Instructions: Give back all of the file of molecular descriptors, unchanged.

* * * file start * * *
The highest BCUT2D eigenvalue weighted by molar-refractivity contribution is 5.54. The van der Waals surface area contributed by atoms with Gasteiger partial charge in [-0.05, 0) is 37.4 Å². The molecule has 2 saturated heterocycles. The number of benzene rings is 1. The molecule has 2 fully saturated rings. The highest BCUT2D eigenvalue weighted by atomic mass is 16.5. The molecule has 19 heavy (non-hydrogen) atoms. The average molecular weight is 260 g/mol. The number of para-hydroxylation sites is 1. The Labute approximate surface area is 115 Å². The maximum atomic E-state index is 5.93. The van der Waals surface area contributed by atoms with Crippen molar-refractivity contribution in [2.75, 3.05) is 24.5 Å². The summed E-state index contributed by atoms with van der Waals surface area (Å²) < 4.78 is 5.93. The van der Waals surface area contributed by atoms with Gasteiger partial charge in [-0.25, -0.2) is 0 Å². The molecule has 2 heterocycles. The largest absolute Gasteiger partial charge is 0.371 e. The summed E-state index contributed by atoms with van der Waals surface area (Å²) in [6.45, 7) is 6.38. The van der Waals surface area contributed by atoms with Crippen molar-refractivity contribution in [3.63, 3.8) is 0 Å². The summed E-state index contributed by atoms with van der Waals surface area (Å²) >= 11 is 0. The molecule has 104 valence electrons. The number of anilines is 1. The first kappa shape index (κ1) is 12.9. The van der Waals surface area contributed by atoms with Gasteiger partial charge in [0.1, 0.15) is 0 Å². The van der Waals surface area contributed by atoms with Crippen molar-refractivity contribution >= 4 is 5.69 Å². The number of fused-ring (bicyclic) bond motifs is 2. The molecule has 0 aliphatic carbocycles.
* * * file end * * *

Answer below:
The highest BCUT2D eigenvalue weighted by molar-refractivity contribution is 5.54. The van der Waals surface area contributed by atoms with Gasteiger partial charge in [-0.05, 0) is 37.4 Å². The molecule has 2 saturated heterocycles. The number of benzene rings is 1. The molecule has 2 fully saturated rings. The highest BCUT2D eigenvalue weighted by atomic mass is 16.5. The molecule has 19 heavy (non-hydrogen) atoms. The average molecular weight is 260 g/mol. The number of para-hydroxylation sites is 1. The Labute approximate surface area is 115 Å². The maximum atomic E-state index is 5.93. The van der Waals surface area contributed by atoms with Crippen molar-refractivity contribution in [2.75, 3.05) is 24.5 Å². The summed E-state index contributed by atoms with van der Waals surface area (Å²) < 4.78 is 5.93. The van der Waals surface area contributed by atoms with Gasteiger partial charge in [-0.25, -0.2) is 0 Å². The molecule has 2 heterocycles. The largest absolute Gasteiger partial charge is 0.371 e. The summed E-state index contributed by atoms with van der Waals surface area (Å²) in [6.45, 7) is 6.38. The van der Waals surface area contributed by atoms with Crippen molar-refractivity contribution in [3.63, 3.8) is 0 Å². The summed E-state index contributed by atoms with van der Waals surface area (Å²) >= 11 is 0. The molecule has 104 valence electrons. The number of anilines is 1. The first kappa shape index (κ1) is 12.9. The van der Waals surface area contributed by atoms with Gasteiger partial charge in [0.1, 0.15) is 0 Å². The van der Waals surface area contributed by atoms with Crippen molar-refractivity contribution >= 4 is 5.69 Å². The number of fused-ring (bicyclic) bond motifs is 2. The molecule has 0 aliphatic carbocycles.